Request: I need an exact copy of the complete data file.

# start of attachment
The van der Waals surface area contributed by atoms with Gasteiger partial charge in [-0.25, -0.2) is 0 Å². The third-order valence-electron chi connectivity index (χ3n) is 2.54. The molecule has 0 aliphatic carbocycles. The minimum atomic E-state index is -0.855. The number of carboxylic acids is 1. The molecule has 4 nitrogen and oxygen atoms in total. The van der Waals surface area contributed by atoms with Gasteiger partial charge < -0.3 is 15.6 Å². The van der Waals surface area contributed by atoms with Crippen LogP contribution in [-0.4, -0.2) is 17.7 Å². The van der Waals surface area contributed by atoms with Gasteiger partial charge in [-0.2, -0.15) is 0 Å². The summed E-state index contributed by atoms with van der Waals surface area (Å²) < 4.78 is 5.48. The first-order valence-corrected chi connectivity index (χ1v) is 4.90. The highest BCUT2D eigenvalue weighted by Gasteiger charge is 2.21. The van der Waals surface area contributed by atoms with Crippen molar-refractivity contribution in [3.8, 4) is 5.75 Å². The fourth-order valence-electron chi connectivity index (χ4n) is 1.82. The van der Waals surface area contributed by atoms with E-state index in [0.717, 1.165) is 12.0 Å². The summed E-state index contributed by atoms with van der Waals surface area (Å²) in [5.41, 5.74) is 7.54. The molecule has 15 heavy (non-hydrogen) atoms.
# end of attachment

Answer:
The van der Waals surface area contributed by atoms with Gasteiger partial charge in [-0.25, -0.2) is 0 Å². The third-order valence-electron chi connectivity index (χ3n) is 2.54. The molecule has 0 aliphatic carbocycles. The minimum atomic E-state index is -0.855. The number of carboxylic acids is 1. The molecule has 4 nitrogen and oxygen atoms in total. The van der Waals surface area contributed by atoms with Gasteiger partial charge < -0.3 is 15.6 Å². The van der Waals surface area contributed by atoms with Crippen LogP contribution in [-0.4, -0.2) is 17.7 Å². The van der Waals surface area contributed by atoms with Gasteiger partial charge in [-0.2, -0.15) is 0 Å². The summed E-state index contributed by atoms with van der Waals surface area (Å²) < 4.78 is 5.48. The first-order valence-corrected chi connectivity index (χ1v) is 4.90. The highest BCUT2D eigenvalue weighted by Gasteiger charge is 2.21. The van der Waals surface area contributed by atoms with Crippen molar-refractivity contribution in [3.8, 4) is 5.75 Å². The fourth-order valence-electron chi connectivity index (χ4n) is 1.82. The van der Waals surface area contributed by atoms with E-state index in [0.717, 1.165) is 12.0 Å². The summed E-state index contributed by atoms with van der Waals surface area (Å²) in [5.41, 5.74) is 7.54. The molecule has 15 heavy (non-hydrogen) atoms.